Quantitative 3-step real time PCR was performed on the ABI-7700 Prism real time PCR instrument using SyBRgreen master mix (Sigma) and Sigma passive reference according to instructions from the manufacturer. PCR reactions were made in duplicates. Primers for real time PCR were designed using Primer Express 2.0 (Applied Biosystems, Foster City, CA, USA) and specificity and efficacy validated before use. All quantifications were performed with TFIIB as internal standard and presented as fold over control. Primer sequences (forward and reverse, respectively): PPARα gataccactatggagtccacgca, gccgaaagaagcccttgc; TFIIB gtt ctgctccaacctttgcct, tgtgtagctgccatctgcactt; L-PK tggacatc atctttgcctcctt, ctgctaacacgtcactggcttt; c-fos ccttctccagcatg ggctc, gatctgcgcaaaagtcctgtg acyl-CoA oxidase (ACO) cagataattggcacctacgcc, aagatgagttccgtggccc; carnitine palmitoyl transferase 1 (CPT-1), ctggtgggccacaaattacg, aggtagatatattcttcccaccagtca; AdE4 ctccggaaccaccacag aaa, gcagacatgtttgagagaaaaatgg; SV40 Small-t-Ag tgcagctaatggaccttctaggt, gaatattcccccaggcactc; AMPKα1 aagccaaatcagggactgctac, agtgctgatggatcccgat; AMPKα2 ggcaaagtgaagattggagaaca, aactgccactttatggcctgtc.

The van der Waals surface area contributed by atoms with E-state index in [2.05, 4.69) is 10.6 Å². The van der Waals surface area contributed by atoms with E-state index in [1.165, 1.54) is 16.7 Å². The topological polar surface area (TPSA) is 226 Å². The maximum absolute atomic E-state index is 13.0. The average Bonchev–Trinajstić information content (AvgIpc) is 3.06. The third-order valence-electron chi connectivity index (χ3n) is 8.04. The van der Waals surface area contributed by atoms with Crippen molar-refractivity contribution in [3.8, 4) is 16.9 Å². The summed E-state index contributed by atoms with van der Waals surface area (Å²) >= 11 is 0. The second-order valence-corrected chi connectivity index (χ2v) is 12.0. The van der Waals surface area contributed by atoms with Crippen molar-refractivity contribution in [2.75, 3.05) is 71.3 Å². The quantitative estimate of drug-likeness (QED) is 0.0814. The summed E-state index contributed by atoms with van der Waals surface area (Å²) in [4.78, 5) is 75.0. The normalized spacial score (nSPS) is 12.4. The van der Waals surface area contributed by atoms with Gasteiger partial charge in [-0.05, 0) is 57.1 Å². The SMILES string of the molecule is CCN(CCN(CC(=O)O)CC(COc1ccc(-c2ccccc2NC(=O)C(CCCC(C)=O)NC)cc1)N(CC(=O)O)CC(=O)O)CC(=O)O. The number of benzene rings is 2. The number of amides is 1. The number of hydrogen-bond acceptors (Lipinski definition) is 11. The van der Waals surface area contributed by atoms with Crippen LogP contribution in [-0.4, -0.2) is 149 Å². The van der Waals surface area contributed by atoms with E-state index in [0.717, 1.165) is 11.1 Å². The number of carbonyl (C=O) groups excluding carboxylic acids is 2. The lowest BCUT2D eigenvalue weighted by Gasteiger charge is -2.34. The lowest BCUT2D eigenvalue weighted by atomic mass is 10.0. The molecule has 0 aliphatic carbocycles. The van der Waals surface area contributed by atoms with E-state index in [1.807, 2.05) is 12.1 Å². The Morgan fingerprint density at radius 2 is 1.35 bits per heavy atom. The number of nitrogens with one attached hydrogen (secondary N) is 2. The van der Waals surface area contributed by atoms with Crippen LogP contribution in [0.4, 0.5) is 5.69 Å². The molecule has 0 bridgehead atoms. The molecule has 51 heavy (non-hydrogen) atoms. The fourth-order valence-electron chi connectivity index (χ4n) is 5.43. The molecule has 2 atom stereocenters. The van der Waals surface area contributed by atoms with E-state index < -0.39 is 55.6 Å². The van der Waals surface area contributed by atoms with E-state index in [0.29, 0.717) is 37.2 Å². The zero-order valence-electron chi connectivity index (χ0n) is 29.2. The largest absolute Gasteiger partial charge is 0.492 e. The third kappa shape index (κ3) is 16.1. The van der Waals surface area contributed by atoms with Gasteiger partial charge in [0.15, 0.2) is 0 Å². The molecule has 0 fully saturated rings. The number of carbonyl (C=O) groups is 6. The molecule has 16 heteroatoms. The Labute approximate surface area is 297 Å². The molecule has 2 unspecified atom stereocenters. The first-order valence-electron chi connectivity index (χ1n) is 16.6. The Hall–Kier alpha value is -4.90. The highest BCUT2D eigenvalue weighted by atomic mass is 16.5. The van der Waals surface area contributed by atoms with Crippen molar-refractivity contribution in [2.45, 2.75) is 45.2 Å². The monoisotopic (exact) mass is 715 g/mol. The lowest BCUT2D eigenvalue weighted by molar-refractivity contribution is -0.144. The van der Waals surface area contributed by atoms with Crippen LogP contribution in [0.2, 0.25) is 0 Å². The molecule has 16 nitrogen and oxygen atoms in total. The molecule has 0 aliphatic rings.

Statistical analysis

Statistical evaluation of the data was performed using the two-tailed Student’s t-test on paired data or one-way ANOVA (Fig. 5B). Data (relative to control (5 mM or C)) are presented as means ± s.d. (n ≥ 3) or means ± range (n=2).

Results

Glucose represses transcription of the PPARα gene independently of insulin secretion